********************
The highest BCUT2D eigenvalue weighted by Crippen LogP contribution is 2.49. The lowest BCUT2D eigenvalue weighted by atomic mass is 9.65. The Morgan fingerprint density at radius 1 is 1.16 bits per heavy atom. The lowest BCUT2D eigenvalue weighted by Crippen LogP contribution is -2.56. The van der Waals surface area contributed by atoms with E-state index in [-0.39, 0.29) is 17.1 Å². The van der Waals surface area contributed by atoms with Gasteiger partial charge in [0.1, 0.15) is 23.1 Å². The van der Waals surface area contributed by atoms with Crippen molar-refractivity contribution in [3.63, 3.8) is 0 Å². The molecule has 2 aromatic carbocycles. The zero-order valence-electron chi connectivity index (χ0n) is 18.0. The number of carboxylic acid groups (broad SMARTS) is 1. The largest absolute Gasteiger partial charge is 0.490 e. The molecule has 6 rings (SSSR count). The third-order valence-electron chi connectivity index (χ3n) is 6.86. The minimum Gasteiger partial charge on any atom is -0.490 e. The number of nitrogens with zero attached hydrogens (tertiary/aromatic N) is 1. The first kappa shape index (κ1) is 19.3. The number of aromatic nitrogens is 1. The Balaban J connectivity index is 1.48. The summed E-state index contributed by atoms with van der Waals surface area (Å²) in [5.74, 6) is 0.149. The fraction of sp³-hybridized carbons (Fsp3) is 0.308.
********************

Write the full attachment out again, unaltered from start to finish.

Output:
The highest BCUT2D eigenvalue weighted by Crippen LogP contribution is 2.49. The lowest BCUT2D eigenvalue weighted by atomic mass is 9.65. The Morgan fingerprint density at radius 1 is 1.16 bits per heavy atom. The lowest BCUT2D eigenvalue weighted by Crippen LogP contribution is -2.56. The van der Waals surface area contributed by atoms with E-state index in [-0.39, 0.29) is 17.1 Å². The van der Waals surface area contributed by atoms with Gasteiger partial charge in [0.1, 0.15) is 23.1 Å². The van der Waals surface area contributed by atoms with Crippen molar-refractivity contribution in [3.63, 3.8) is 0 Å². The molecule has 2 aromatic carbocycles. The zero-order valence-electron chi connectivity index (χ0n) is 18.0. The number of carboxylic acid groups (broad SMARTS) is 1. The largest absolute Gasteiger partial charge is 0.490 e. The molecule has 6 rings (SSSR count). The third-order valence-electron chi connectivity index (χ3n) is 6.86. The minimum Gasteiger partial charge on any atom is -0.490 e. The number of nitrogens with zero attached hydrogens (tertiary/aromatic N) is 1. The first kappa shape index (κ1) is 19.3. The number of aromatic nitrogens is 1. The Balaban J connectivity index is 1.48. The summed E-state index contributed by atoms with van der Waals surface area (Å²) in [5.74, 6) is 0.149. The fraction of sp³-hybridized carbons (Fsp3) is 0.308.